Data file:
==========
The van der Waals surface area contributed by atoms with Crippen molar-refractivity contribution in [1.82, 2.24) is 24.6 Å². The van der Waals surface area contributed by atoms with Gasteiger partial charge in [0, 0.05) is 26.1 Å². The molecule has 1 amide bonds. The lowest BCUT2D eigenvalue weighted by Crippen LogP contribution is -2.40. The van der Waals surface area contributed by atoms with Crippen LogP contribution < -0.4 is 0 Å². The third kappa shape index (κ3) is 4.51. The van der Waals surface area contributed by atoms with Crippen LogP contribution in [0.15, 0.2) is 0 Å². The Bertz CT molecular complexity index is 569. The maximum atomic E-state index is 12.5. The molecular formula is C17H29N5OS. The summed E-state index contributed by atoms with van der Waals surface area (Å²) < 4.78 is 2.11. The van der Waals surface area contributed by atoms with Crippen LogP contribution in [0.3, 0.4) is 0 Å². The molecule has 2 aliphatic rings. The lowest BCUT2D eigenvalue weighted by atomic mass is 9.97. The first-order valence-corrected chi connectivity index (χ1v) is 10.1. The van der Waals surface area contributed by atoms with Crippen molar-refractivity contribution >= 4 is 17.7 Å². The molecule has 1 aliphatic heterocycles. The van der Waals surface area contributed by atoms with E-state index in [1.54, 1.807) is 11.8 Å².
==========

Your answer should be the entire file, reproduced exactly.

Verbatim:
The van der Waals surface area contributed by atoms with Crippen molar-refractivity contribution in [1.82, 2.24) is 24.6 Å². The van der Waals surface area contributed by atoms with Gasteiger partial charge in [0, 0.05) is 26.1 Å². The molecule has 1 amide bonds. The lowest BCUT2D eigenvalue weighted by Crippen LogP contribution is -2.40. The van der Waals surface area contributed by atoms with Crippen LogP contribution < -0.4 is 0 Å². The third kappa shape index (κ3) is 4.51. The van der Waals surface area contributed by atoms with Crippen LogP contribution in [0.15, 0.2) is 0 Å². The Bertz CT molecular complexity index is 569. The maximum atomic E-state index is 12.5. The molecular formula is C17H29N5OS. The summed E-state index contributed by atoms with van der Waals surface area (Å²) < 4.78 is 2.11. The van der Waals surface area contributed by atoms with Crippen LogP contribution in [0.3, 0.4) is 0 Å². The molecule has 2 aliphatic rings. The lowest BCUT2D eigenvalue weighted by atomic mass is 9.97. The first-order valence-corrected chi connectivity index (χ1v) is 10.1. The van der Waals surface area contributed by atoms with Crippen molar-refractivity contribution >= 4 is 17.7 Å². The molecule has 1 aliphatic heterocycles. The van der Waals surface area contributed by atoms with E-state index in [1.54, 1.807) is 11.8 Å².